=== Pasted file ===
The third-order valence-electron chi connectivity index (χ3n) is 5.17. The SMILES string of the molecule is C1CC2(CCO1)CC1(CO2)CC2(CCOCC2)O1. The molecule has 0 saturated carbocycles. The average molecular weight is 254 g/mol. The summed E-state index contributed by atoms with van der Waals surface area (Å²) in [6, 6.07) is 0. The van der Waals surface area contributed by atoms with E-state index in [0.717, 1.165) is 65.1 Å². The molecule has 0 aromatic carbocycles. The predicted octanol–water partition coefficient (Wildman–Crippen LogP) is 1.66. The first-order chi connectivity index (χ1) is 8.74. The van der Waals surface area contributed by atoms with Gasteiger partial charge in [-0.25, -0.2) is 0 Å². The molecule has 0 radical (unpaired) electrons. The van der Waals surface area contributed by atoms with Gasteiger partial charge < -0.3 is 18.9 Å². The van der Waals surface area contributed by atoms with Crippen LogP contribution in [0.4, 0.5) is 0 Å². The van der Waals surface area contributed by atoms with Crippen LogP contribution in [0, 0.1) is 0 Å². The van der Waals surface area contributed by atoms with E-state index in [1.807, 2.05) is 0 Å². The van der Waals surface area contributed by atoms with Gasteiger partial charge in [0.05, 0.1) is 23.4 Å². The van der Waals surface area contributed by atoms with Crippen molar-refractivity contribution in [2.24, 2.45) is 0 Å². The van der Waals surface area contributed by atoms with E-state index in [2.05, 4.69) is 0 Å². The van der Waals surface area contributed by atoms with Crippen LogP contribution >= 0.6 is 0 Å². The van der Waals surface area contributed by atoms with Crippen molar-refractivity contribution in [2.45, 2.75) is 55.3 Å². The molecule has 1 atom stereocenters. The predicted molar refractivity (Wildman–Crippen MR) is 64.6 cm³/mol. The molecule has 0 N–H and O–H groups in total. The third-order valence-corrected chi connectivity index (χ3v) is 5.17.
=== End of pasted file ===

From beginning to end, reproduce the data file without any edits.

The third-order valence-electron chi connectivity index (χ3n) is 5.17. The SMILES string of the molecule is C1CC2(CCO1)CC1(CO2)CC2(CCOCC2)O1. The molecule has 0 saturated carbocycles. The average molecular weight is 254 g/mol. The summed E-state index contributed by atoms with van der Waals surface area (Å²) in [6, 6.07) is 0. The van der Waals surface area contributed by atoms with E-state index in [0.717, 1.165) is 65.1 Å². The molecule has 0 aromatic carbocycles. The predicted octanol–water partition coefficient (Wildman–Crippen LogP) is 1.66. The first-order chi connectivity index (χ1) is 8.74. The van der Waals surface area contributed by atoms with Gasteiger partial charge in [-0.25, -0.2) is 0 Å². The molecule has 0 radical (unpaired) electrons. The van der Waals surface area contributed by atoms with Gasteiger partial charge < -0.3 is 18.9 Å². The van der Waals surface area contributed by atoms with Crippen LogP contribution in [0.4, 0.5) is 0 Å². The van der Waals surface area contributed by atoms with Crippen LogP contribution in [0, 0.1) is 0 Å². The van der Waals surface area contributed by atoms with E-state index in [1.807, 2.05) is 0 Å². The van der Waals surface area contributed by atoms with Gasteiger partial charge in [0.05, 0.1) is 23.4 Å². The van der Waals surface area contributed by atoms with Crippen molar-refractivity contribution in [2.24, 2.45) is 0 Å². The van der Waals surface area contributed by atoms with E-state index in [2.05, 4.69) is 0 Å². The van der Waals surface area contributed by atoms with Crippen LogP contribution >= 0.6 is 0 Å². The van der Waals surface area contributed by atoms with Crippen molar-refractivity contribution in [2.45, 2.75) is 55.3 Å². The molecule has 1 atom stereocenters. The predicted molar refractivity (Wildman–Crippen MR) is 64.6 cm³/mol. The molecule has 0 N–H and O–H groups in total. The third-order valence-corrected chi connectivity index (χ3v) is 5.17.